The South Korean government has banned the sale of 80 Volkswagen models in the country, including the manufacturer’s popular Jetta and Golf models. The crackdown on the sale of high-emission cars has impacted a number of manufacturers selling in the country, but most prominently, Volkswagen. The news follows last year’s Volkswagen emissions scandal, which found German manufacturer Volkswagen intentionally cheating during mandatory emissions tests in the United States.
According to the Independent, German manufacturer Volkswagen was dealt another blow as South Korea revoked certification for 80 model variants of VW. At the same time, the company was fined 17.8 billion won by the country’s government for allegedly forging documents on emissions or noise level tests. That being said, Volkswagen wasn’t the only manufacturer impacted by the South Korean government’s crackdown, with Audi and Bentley seeing several of their models banned from sale in the country.
The news is sure to spell trouble for Volkswagen, one of the biggest players in the Asian market. Volkswagen was heavily relying on sales in South Korea, having tripled its revenue to over 2.82 trillion won in the last five years. However, the government’s decision to ban the sale of some of Volkswagen’s most popular models is sure to have a negative impact for the manufacturer.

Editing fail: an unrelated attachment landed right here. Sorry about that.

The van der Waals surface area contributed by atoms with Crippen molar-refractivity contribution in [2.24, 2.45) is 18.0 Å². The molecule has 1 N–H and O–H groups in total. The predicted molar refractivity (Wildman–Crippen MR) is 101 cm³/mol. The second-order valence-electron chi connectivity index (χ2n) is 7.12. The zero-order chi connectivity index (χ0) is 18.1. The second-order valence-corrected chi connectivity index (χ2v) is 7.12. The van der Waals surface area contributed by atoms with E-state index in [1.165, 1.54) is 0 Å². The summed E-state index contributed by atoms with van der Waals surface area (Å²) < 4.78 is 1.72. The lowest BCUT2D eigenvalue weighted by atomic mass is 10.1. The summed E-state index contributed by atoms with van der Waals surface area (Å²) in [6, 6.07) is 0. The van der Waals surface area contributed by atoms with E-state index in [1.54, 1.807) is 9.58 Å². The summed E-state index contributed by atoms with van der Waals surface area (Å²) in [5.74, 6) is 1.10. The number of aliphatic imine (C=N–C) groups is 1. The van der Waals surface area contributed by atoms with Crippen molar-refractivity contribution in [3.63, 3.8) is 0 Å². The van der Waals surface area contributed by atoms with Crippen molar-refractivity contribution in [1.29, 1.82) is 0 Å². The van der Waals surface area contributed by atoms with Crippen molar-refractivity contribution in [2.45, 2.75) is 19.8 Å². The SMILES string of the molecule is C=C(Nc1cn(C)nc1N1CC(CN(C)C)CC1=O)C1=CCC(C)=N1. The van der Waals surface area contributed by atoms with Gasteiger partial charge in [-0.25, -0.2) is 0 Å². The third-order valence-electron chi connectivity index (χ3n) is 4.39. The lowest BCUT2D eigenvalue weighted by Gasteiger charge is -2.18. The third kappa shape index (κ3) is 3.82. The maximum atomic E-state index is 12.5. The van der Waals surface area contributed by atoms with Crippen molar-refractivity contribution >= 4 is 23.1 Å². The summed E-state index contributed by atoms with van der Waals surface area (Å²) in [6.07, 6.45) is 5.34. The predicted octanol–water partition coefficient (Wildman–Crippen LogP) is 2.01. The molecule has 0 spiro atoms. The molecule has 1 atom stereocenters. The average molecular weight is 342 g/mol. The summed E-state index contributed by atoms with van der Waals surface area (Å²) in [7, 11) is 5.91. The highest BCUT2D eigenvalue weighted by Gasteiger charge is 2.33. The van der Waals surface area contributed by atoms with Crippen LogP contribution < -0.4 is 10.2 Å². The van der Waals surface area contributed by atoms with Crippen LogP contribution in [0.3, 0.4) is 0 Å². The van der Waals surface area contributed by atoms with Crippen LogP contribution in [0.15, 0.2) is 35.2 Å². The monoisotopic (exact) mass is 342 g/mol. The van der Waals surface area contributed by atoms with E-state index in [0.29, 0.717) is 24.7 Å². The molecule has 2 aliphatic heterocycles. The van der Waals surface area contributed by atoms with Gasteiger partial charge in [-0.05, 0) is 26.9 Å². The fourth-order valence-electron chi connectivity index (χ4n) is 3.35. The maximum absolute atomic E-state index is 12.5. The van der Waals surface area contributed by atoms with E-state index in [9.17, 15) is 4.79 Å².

Volkswagen rebutted any claims made by the South Korean government and said that it is considering a legal challenge to the ban. However, government officials confirmed that it could take up to the three months before Volkswagen is able to sell some of the affected models in the country again. During that time, Volkswagen is sure to lose a significant amount of its South Korean revenue, which could in turn prompt a decline in sales of Volkswagen manufactured vehicles across the Asian market.
According to BBC News, the probe is part of a large-scale crackdown by the South Korean government, which saw VW offices in South Korea raided by investigators. The country’s government are believed to be tackling Volkswagen with full force, with further plans to put the company’s executives on trial. South Korea is clearly looking to make an example out of Volkswagen in a bid to prevent other car manufacturers cheating the country’s strict emissions tests.
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This news comes off the back of the Volkswagen emissions scandal in late 2015. The German car manufacturer admitted to installing cheating software in diesel cars which detects when they are being tested for emissions and then runs the car below normal power to achieve better results.
Following the scandal, Volkswagen faced repercussions in a number of countries where its cars are sold. The problem was first uncovered in the US, but since then, over 11 million Volkswagen cars have been affected. The scandal has also had serious repercussions for Volkswagen’s share value, with the company quickly losing its spot as one of the most successful and trusted car manufacturers, enveloped in a scandal that’s taken a large number of vehicles off the road.
Not long after the scandal, Volkswagen announced that it was launching an internal investigation, with plans to recall millions of affected vehicles across the world. At the same time, the German based company set aside billions of dollars in fines and compensation for customers. However, the South Korean government looks to take its crusade against Volkswagen one step further by banning the sale of many of their most popular models and as aforementioned, holding the manufacturer’s bosses to account.
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